With tens of thousands of papers published in the area of biosensors, it can be a daunting task to try and get a foothold in the literature. There are many excellent review articles on the subject that can help, and Anthony Turner’s new Tutorial Review is a very fine place to start your exploration of the field. It is based on his Theophilus Redwood Medal and Award lectures and is open access– more reasons to have a look.
Anthony Turner was project director for MediSense’s in vitro diagnostics programme where he led the team that created the mediated amperometric enzyme electrode for glucose sensing, the world’s most successful biosensor. Glucose detection is a tale of how a dozen scientists working in small, lightly equipped labs sowed the seeds for a multi-billion dollar global industry. The review also casts a look towards future developments in the area, including the possibility of an all-printed biosensing system.
The market for glucose sensing accounts for the vast majority of the $13 billion biosensor market but, rather than viewing this as the only market for developments in biosensors, Turner suggests it should serve as a model to be copied for the hundreds– if not thousands– of alternative analytes to be detected. The need for robust inexpensive diagnostics in the developing world and the development of personal health accounts in the developed world will drive biosensor research towards alternative analytes and beyond glucose.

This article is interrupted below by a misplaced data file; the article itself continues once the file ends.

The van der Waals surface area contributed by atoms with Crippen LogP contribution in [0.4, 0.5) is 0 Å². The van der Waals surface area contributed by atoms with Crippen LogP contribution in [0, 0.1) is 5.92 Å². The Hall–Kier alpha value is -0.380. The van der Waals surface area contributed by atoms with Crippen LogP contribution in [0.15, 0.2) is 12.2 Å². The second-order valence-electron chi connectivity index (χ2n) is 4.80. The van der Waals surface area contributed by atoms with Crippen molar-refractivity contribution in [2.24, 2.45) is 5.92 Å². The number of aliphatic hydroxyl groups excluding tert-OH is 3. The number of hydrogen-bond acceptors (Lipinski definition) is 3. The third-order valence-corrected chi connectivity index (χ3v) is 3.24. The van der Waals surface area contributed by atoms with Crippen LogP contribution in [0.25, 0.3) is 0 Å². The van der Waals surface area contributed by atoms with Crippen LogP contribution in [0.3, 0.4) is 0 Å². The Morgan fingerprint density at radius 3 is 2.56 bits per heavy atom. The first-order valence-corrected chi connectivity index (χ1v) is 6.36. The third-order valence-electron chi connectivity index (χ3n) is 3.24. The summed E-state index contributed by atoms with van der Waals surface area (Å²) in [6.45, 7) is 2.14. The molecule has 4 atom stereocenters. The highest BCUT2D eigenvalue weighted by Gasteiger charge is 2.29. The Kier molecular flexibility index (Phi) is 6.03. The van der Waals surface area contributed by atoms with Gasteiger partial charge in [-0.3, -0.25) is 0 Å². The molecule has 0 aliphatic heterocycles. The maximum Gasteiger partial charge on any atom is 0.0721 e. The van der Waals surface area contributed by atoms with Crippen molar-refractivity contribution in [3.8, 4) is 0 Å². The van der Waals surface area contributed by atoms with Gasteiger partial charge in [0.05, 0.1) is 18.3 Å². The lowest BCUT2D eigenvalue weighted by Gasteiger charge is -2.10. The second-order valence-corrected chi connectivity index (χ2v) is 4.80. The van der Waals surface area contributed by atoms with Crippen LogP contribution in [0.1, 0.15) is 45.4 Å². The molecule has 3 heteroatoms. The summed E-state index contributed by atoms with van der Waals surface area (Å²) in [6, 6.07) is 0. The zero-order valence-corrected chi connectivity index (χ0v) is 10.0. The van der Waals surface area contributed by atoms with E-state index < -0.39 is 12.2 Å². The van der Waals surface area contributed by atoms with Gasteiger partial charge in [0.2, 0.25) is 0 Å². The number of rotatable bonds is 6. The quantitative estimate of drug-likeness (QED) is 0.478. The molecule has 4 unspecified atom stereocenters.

This review contains a history of the most commercially successful biosensor to date, the current state-of-the-art, and a look at future possibilities that is grounded in the lessons learnt from a lifetime working in the biosensor field. For these reasons, this is a review that you should read today.
For more, read this Open Access Chem Soc Rev Tutorial Review today!
Biosensors: sense and sensibility
Anthony P. F. Turner
Chem. Soc. Rev., 2013, 42, 3184-3196
Iain Larmour is a guest web-writer for Chem Soc Rev. He has researched a wide variety of topics during his years in the lab including nanostructured surfaces for water repellency and developing nanoparticle systems for bioanalysis by surface enhanced optical spectroscopies. He currently works in science management with a focus on responses to climate change. In his spare time he enjoys reading and photography.